Get Policies and Procedures in Place

Having adequate policies and procedures in place is essential to managing employees with disabilities.

They ensure that sufficient support structures are put in place to steer an employee to perform to their maximum

potential. Having policies and procedures that specifically focus on disability protects both the employer and

employee. It would ensure that the employee with a disability is aware of what is available to accommodate them.

In the same way, an employer will have the right tools to consult with an employee with a disability and understand

the processes involved in implementing reasonable accommodation or disciplinary action.

Primarily, having adequate policies and procedures in place that are professional and support confidentiality, will

encourage full disclosure upon diagnosis or employment.

The Benefits of Reasonable Accommodation

A disability policy must include how the organisation approaches reasonable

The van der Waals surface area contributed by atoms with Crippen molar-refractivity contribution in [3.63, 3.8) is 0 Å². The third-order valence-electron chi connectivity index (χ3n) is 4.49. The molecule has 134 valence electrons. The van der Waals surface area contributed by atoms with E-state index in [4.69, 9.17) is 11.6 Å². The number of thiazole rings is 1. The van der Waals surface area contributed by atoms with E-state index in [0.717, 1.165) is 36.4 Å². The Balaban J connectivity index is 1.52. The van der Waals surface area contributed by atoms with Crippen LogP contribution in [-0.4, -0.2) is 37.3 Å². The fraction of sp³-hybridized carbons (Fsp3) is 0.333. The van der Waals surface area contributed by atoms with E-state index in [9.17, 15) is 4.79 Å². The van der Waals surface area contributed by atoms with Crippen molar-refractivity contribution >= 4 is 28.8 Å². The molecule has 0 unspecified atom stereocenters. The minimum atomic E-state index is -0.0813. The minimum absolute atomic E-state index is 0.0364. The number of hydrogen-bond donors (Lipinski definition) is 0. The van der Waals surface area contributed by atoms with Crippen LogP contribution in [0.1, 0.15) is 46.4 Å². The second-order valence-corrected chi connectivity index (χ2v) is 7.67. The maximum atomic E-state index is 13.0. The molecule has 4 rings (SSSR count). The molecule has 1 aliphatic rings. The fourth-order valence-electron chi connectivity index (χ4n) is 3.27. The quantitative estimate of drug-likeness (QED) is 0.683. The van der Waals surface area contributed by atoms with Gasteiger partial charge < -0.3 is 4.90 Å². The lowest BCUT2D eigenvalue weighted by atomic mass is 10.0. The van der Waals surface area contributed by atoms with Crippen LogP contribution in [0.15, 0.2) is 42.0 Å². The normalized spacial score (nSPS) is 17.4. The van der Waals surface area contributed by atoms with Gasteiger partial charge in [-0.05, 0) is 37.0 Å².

accommodation. In South Africa, reasonable accommodation is ensured

through the Employment Equity Act No. 55 of 1998. The concept of reasonable

accommodation, as defined in the Employment Equity Act, is designed to

provide fair, non-judgemental, accessible employment. It primarily explores

the possibilities which exist within a business, with the view to minimising

any barriers. Implementation would allow an employer to focus on the skills

and value of employees with disabilities instead of the disability itself.

Tarryn Mason, Managing Director at Progression, elaborates,“Although

reasonable accommodation is supported through legislation, it remains

largely inaccessible to people with disabilities, specifically those living

with mental disabilities. This is often as a result of man-made barriers

and uncertainty in implementing the reasonable accommodation.

It is unfortunate that many employers wrongly assume that

reasonable accommodation measures come at a very high cost to

an organisation.”

Reasonable versus Unreasonable

When does reasonable accommodation become unreasonable

or undue hardship, as it is otherwise known? Reasonable

accommodation must not burden an organisation with undue

hardship. In other words, it must not have a negative impact

on the day-to-day running of an organisation or be detrimental

to the health and safety of a workforce.

Take Action

If an employee with disabilities does not perform

the inherent requirements of their job following

implementation of appropriate reasonable

accommodation measures, the normal performance

management processes should be followed.

13- mental health (pages)